Posted May 6, 2011
Earnings reports generate lots of headlines, too little perspective and predictable claims from politicians that the earnings of energy companies prove they aren't giving a fair share to government. With the dust starting to settle from last week's reports, here's some analysis that puts the financials in context. In this post, ExxonMobil VP Ken Cohen explains his company's first-quarter earnings report, which showed ExxonMobil earned about 7 cents for every gallon of gasoline and other products it refined and sold in the United States.
Meanwhile, an Investor's Business Daily editorial counters critics of energy companies' earnings - notably, by comparing their returns with those of other successful businesses. "Lost in the rush to demonize oil companies is historical context," the edit says. "What some would say are large profits simply aren't inevitable. The oil industry has gone through periods of low profits before and will again."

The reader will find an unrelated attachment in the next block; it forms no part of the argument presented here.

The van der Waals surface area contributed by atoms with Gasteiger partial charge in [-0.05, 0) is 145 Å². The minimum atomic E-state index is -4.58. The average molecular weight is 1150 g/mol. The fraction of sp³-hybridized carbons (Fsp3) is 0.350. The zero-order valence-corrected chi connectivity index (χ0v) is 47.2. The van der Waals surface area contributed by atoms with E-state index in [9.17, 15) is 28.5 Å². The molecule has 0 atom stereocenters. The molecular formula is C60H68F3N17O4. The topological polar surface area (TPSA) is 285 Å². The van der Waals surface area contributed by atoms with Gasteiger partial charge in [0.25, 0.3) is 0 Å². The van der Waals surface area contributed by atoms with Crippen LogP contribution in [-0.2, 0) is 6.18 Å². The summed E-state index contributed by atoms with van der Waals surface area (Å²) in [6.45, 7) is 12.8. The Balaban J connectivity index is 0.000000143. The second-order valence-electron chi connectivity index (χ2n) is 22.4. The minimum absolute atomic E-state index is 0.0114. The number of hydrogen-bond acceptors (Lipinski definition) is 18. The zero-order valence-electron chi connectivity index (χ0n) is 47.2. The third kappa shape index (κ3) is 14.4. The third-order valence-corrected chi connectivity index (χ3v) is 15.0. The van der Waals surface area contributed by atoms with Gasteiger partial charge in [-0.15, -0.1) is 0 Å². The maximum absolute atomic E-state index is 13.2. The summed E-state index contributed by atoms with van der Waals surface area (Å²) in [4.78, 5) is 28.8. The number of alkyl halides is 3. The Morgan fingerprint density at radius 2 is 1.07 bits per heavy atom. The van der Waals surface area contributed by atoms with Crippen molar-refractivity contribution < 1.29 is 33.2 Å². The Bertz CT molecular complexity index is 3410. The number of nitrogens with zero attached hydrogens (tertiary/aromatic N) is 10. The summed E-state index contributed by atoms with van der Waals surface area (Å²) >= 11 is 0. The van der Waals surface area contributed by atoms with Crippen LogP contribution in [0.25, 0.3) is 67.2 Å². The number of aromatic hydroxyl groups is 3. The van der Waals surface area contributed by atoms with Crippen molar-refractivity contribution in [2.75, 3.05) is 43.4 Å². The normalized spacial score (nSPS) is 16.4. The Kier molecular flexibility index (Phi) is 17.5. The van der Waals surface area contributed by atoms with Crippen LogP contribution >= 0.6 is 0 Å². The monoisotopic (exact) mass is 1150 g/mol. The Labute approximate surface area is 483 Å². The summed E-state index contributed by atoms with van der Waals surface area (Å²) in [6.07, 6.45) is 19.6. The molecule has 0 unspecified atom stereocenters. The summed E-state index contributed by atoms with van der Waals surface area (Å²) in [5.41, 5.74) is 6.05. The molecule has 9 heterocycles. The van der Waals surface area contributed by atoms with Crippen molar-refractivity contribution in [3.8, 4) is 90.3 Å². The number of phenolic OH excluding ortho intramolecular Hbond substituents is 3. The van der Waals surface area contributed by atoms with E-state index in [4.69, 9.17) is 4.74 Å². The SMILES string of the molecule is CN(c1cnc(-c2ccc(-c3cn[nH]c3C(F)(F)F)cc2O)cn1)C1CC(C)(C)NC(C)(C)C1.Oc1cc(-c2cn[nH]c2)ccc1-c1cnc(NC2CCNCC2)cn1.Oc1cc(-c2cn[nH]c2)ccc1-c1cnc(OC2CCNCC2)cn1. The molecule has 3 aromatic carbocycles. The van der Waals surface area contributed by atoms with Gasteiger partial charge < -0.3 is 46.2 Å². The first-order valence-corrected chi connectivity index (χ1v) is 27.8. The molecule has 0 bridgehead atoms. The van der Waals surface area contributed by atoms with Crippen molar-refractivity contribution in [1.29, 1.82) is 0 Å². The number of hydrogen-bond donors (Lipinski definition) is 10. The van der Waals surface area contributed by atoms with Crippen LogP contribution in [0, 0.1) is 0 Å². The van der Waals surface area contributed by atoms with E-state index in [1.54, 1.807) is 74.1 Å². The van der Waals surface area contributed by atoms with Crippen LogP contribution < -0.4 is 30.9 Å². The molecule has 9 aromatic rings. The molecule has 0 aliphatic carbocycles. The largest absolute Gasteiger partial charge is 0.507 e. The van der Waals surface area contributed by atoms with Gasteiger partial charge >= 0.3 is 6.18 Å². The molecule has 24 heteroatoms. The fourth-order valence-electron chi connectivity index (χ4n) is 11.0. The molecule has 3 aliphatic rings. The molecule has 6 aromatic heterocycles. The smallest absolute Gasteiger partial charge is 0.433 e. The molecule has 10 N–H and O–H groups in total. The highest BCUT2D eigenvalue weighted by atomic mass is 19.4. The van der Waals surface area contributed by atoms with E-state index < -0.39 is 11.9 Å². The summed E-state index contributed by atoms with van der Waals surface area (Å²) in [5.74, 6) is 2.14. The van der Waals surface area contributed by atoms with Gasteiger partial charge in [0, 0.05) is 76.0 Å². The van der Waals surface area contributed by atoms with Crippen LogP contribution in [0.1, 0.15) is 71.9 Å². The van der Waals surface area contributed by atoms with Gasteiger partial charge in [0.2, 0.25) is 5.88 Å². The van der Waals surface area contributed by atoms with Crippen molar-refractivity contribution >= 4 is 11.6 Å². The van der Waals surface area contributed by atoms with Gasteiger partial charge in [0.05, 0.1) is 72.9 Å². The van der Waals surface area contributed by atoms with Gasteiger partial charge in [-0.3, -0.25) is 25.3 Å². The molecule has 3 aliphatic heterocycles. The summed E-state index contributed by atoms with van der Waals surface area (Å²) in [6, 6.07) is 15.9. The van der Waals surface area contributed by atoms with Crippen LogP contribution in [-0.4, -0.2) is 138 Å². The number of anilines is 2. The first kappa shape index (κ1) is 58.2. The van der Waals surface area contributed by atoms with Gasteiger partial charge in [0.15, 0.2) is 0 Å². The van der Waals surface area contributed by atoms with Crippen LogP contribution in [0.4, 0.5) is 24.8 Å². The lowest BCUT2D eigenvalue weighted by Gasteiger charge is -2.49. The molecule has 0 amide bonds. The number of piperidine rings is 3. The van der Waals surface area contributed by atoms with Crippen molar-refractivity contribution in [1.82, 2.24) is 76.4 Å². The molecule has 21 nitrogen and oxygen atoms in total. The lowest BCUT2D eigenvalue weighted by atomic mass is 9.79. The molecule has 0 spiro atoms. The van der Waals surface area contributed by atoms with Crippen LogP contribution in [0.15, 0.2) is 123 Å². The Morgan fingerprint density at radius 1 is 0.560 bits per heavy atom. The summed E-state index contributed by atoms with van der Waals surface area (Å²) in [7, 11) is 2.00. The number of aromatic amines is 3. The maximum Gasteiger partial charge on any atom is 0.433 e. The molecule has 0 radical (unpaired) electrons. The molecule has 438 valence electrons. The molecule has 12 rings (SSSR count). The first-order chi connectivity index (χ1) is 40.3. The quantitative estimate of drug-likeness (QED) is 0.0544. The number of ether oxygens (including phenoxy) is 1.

Finally, the Tax Foundation's Michael Vogler notes U.S. government entities depend on direct and indirect taxes paid by energy companies, and that real people bear the burden of net increases in corporate taxes.
For more information: http://energynation.org/.
ABOUT THE AUTHOR
Mark Green joined API after a career in newspaper journalism, including 16 years as national editorial writer for The Oklahoman in the paper’s Washington bureau. Mark also was a reporter, copy editor and sports editor. He earned his journalism degree from the University of Oklahoma and master’s in journalism and public affairs from American University. He and his wife Pamela live in Occoquan, Va., where they enjoy their four grandchildren.